The thing about the frontier is that it always moves.  The internet was once a frontier but it’s now locked up by google and facebook.  With the introduction of CME futures and Goldman-Sachs talking about doing a bitcoin trading desk, I’m seeing ranchers with barbed wire and mining companies with big machines.  They’ll come in and mess everything up, so I’ll cash in and then move out further West, so part of what I’m doing building this machine is to figure out where to run to once the suits come in divide up everything.

Conclusion…..

So after spending all of the time and effort, I have a mine that is making USD 1 per day mining ethereum and without too much trouble I can get it to making USD 10-20 per day by buying some extra graphics cards.  I can make decent sushi, but I’m not that keen on starting a sushi restaurant or investing in sushi restaurants.

CBOE/CME futures and arbitrage

Someone asked me…

Do you know why the XBT futures price is always 1xxx higher than the spot XBT? Does it mean we can simply take arbitrage if we long spot and short the futures at CBOE?

The reason bitcoin futures are higher on CBOE than spot is that there are large numbers of people that want bitcoin exposure but can’t hold bitcoin directly.  This includes corporates and high net worth individuals who don’t have the expertise or interest to hold physical bitcoin.  Or people that want to for example have bitcoin exposure as part of a US retirement account.

And yes, shorting futures and holding spot is a viable strategy, but there are some dangers.

The big one is that if the price of bitcoin spikes upward, the futures price and spot price are likely to diverge as people want to pull into bitcoin.  The absolute worst situation is if you get margin called on your short position, and you can’t sell and move the bitcoin from your spot position fast enough, since you’d have to sell your bitcoin, move the cash and cover the margin.  You can run into a situation where everyone does this at the same time, the price spikes because of a short squeeze, and then after your margin position is closed, the price crashes.

(By the way, if it sounds like I’m talking about this because it happened to me before…. Well….  It turns out that when people hear that I trade bitcoin, they assume that I’m a lot richer than I am, because I’ve learned dozens if not hundreds of ways of losing money.)

There are also operational issues.  Getting hacked.  Exchanges goes under.  Exchanges getting hacked.

Space Aliens and Why Bitcoin is the currency of the future

I can explain why bitcoin is the currency of the future by pulling out my astrophysics hat and talking about space aliens, and they pulling out my investment banker hat and talking about making money trading with space aliens.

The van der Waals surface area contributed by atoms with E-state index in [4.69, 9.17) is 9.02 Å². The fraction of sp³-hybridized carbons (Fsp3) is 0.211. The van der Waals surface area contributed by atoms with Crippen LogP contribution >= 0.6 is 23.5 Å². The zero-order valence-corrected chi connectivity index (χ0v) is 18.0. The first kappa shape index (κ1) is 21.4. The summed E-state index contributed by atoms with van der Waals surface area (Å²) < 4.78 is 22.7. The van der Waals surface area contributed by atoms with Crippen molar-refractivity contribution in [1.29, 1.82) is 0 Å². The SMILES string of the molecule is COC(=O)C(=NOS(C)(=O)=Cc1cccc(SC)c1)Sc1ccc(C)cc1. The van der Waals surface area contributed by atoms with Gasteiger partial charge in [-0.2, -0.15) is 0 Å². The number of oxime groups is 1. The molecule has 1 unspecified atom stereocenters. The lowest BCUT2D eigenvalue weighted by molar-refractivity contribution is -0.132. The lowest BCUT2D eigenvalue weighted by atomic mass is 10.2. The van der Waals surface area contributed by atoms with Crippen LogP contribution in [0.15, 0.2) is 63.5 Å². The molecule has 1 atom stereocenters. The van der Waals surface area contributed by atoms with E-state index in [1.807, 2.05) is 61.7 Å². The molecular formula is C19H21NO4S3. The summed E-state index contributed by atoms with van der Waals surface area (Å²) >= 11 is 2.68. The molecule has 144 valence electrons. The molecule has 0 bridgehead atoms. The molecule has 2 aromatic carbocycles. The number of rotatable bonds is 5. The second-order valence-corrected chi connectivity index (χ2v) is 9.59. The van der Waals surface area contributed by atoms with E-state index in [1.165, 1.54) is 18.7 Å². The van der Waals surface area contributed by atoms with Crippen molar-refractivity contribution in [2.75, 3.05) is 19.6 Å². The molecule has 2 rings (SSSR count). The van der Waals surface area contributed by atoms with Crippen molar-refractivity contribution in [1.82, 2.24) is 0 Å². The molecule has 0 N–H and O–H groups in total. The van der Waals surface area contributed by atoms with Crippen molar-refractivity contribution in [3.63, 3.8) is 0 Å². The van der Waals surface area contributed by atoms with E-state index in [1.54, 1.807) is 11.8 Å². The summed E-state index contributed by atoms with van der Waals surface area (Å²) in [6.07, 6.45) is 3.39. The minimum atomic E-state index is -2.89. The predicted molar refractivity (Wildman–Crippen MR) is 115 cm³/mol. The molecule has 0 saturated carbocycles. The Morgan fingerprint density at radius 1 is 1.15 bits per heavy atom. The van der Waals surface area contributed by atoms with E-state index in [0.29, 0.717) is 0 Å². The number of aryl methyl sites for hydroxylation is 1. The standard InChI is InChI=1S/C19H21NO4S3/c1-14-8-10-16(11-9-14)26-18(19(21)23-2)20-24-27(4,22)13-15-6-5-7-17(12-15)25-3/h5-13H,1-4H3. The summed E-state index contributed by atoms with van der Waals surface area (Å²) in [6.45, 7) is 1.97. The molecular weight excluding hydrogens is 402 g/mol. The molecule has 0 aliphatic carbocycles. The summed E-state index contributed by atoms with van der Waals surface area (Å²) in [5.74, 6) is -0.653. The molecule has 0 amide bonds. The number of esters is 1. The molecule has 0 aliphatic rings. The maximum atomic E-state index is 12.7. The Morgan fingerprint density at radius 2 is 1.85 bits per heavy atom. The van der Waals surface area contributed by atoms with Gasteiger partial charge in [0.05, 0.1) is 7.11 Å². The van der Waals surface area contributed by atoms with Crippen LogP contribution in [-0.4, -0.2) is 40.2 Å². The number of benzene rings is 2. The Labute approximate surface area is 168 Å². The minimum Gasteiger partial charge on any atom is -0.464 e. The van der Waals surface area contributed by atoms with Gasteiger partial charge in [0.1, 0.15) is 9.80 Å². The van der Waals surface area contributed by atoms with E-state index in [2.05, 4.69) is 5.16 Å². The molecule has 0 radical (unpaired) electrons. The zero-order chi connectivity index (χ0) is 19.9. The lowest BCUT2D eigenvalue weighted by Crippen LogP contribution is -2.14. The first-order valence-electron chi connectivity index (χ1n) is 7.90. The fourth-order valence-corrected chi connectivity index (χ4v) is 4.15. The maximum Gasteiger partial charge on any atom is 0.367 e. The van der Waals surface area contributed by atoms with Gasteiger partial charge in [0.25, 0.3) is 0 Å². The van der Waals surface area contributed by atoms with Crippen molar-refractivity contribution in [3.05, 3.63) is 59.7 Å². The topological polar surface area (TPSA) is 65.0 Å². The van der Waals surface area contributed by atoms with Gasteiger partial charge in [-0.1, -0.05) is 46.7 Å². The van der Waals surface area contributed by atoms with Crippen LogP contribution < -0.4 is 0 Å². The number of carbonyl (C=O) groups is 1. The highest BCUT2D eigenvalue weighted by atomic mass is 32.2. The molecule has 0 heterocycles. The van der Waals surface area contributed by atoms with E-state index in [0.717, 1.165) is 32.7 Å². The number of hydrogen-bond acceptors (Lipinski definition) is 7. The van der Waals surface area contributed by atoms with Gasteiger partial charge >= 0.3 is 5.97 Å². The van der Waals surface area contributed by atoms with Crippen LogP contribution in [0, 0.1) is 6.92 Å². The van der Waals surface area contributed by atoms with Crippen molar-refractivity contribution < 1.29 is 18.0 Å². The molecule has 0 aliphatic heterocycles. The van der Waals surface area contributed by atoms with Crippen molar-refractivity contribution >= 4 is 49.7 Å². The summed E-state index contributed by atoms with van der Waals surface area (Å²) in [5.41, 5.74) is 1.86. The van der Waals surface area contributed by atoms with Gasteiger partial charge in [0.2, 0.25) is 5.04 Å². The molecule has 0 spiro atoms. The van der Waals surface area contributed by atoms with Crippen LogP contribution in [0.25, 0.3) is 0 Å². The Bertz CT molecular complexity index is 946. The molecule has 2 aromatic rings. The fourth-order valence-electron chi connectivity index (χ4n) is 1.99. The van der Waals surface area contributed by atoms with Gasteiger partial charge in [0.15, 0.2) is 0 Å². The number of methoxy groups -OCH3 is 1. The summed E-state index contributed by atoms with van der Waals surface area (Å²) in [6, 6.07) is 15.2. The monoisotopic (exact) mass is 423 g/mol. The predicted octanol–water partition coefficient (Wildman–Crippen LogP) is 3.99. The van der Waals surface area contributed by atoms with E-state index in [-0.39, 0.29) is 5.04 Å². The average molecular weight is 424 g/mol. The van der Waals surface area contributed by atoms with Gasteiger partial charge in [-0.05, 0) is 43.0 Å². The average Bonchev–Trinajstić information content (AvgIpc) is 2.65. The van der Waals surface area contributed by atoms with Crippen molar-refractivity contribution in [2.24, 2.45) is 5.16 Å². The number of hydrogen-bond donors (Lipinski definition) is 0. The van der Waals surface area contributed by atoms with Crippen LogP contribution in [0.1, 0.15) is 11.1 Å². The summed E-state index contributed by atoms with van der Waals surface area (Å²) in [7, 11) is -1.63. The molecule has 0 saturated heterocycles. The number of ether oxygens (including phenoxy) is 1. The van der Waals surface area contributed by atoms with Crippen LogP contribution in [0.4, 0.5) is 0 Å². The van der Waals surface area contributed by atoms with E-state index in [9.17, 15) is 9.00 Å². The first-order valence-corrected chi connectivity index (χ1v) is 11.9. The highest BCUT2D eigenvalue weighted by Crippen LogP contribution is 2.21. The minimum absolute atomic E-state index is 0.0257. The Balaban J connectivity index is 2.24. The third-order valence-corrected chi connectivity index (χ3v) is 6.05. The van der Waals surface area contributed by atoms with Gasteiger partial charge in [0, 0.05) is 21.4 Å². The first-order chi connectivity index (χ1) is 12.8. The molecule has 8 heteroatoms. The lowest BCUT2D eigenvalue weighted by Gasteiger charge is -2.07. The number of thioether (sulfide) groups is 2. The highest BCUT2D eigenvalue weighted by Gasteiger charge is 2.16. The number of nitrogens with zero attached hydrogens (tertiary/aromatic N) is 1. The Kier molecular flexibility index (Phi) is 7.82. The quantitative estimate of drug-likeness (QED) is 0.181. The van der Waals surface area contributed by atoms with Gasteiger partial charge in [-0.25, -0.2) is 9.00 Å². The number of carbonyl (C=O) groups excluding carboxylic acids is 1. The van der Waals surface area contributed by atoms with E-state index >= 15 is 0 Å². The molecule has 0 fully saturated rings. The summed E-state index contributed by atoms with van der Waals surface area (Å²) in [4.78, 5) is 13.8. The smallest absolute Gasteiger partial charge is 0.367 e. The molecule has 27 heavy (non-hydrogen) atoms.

Suppose tomorrow flying saucers land and little green men come down to earth and announce that they’ve been watching us for a lot time.  This is all cool.

Now since I’m an investment banker, and I notice that they have all of this cool technology, I want to trade stuff with them.  It turns out that I want their hyperspace drive, and they want to buy fingernail clippings because it turns out that human fingernails happen to have a chemical which the space aliens find tasty, that’s all the rage among the young hatchlings on planet Kudzu.

So I want to do a deal, I want to buy their hyperspace drive.  They want human fingernail clippings.  What do we pay with?

It turns out that planet Kudzu doesn’t take US dollars.  However, I can explain to them the concept and mathematics of bitcoin.  Since it’s based on mathematics and not politics, it turns out that bitcoin is worth something on planet Kudzu.  Now it turns out that planet Kudzu has this similar thing called Kudzu coin, which uses a different algorithm, and then explain to me how Kudzu coin works, and we start trading.

The important thing is that we have a currency that is based on mathematics and not politics.

OK.  I don’t see flying saucers.  But…..

I do see Tanzanian farmers and Chinese factory workers.  It turns out that lots of people in China happen to want to buy this thing called “coffee” and lots of Tanzanian farmers want to buy Chinese manufactured goods.  The trouble is that the Tanzanian farmers need Tanzanian shillings and Chinese factory workers need Chinese Renminbi.  Trying to work through the politics of it all is a nightmare, so the easiest thing is to rely on mathematics.  Putting on my astrophysics hat, I realize that the problem that you have trying to buy and sell stuff between China and Tanzania are *exactly* the same as doing trade with space aliens.  And putting on my investment banking hat, I realize that there’s a ton of wealth you can generate if you can exchange fingernail clippings for hyperspace drives, or coffee for automated spice grinders.

ICO’s made easy – Come to Hong Kong

I’ve been trying to promote HK as an ICO hub, and one reason is that the securities laws here are not as insane as they are in the US.

If you try to do an ICO in the United States then you are looking for a hell of a time complying with SEC regulations.  The easy thing to do is to target non-US investors, at which point you are exempt from SEC regulations under Regulation S.  At that point your costs go way, way down.

There are Hong Kong regulations on securities, but securities that are subject to private placement are not subject to registration, and you can summarize everything by saying don’t actively market tokens to non-professional investors in Hong Kong.

%d bloggers like this: